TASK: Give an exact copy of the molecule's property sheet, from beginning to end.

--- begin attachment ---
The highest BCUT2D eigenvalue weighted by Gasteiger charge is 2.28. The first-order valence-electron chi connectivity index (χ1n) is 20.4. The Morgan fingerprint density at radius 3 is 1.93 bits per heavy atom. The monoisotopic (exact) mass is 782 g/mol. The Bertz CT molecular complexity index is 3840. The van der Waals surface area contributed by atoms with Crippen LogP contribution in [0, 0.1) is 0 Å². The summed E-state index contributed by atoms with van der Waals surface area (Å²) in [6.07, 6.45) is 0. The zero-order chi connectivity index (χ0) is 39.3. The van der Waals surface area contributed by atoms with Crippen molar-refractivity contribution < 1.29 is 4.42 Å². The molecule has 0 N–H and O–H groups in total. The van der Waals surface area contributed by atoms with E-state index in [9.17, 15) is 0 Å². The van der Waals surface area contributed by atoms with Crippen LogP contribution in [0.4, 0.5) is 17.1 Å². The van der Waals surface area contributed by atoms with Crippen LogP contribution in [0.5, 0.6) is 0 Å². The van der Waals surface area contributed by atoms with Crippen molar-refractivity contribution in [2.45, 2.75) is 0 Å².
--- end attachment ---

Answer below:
The highest BCUT2D eigenvalue weighted by Gasteiger charge is 2.28. The first-order valence-electron chi connectivity index (χ1n) is 20.4. The Morgan fingerprint density at radius 3 is 1.93 bits per heavy atom. The monoisotopic (exact) mass is 782 g/mol. The Bertz CT molecular complexity index is 3840. The van der Waals surface area contributed by atoms with Crippen LogP contribution in [0, 0.1) is 0 Å². The summed E-state index contributed by atoms with van der Waals surface area (Å²) in [6.07, 6.45) is 0. The zero-order chi connectivity index (χ0) is 39.3. The van der Waals surface area contributed by atoms with Crippen molar-refractivity contribution < 1.29 is 4.42 Å². The molecule has 0 N–H and O–H groups in total. The van der Waals surface area contributed by atoms with E-state index in [9.17, 15) is 0 Å². The van der Waals surface area contributed by atoms with Crippen LogP contribution in [0.4, 0.5) is 17.1 Å². The van der Waals surface area contributed by atoms with Crippen LogP contribution in [0.5, 0.6) is 0 Å². The van der Waals surface area contributed by atoms with Crippen molar-refractivity contribution in [2.45, 2.75) is 0 Å².